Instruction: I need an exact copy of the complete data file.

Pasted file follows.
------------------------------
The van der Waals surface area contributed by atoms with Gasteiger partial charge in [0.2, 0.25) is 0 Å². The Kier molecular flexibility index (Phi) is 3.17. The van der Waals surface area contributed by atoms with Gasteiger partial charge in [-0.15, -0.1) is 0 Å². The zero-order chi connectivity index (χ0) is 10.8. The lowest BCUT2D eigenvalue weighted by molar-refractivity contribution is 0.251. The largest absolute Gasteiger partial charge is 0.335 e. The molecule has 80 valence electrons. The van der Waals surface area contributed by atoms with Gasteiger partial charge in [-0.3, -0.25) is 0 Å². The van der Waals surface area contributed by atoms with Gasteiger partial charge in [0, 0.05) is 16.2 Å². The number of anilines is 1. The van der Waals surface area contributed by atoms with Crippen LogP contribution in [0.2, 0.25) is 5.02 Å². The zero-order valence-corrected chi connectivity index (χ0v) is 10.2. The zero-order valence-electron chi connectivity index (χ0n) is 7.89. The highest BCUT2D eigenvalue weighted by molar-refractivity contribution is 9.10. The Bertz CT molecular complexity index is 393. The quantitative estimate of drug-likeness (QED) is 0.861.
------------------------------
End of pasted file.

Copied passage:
The van der Waals surface area contributed by atoms with Gasteiger partial charge in [0.2, 0.25) is 0 Å². The Kier molecular flexibility index (Phi) is 3.17. The van der Waals surface area contributed by atoms with Gasteiger partial charge in [-0.15, -0.1) is 0 Å². The zero-order chi connectivity index (χ0) is 10.8. The lowest BCUT2D eigenvalue weighted by molar-refractivity contribution is 0.251. The largest absolute Gasteiger partial charge is 0.335 e. The molecule has 80 valence electrons. The van der Waals surface area contributed by atoms with Gasteiger partial charge in [-0.3, -0.25) is 0 Å². The van der Waals surface area contributed by atoms with Gasteiger partial charge in [0, 0.05) is 16.2 Å². The number of anilines is 1. The van der Waals surface area contributed by atoms with Crippen LogP contribution in [0.2, 0.25) is 5.02 Å². The zero-order valence-corrected chi connectivity index (χ0v) is 10.2. The zero-order valence-electron chi connectivity index (χ0n) is 7.89. The highest BCUT2D eigenvalue weighted by molar-refractivity contribution is 9.10. The Bertz CT molecular complexity index is 393. The quantitative estimate of drug-likeness (QED) is 0.861.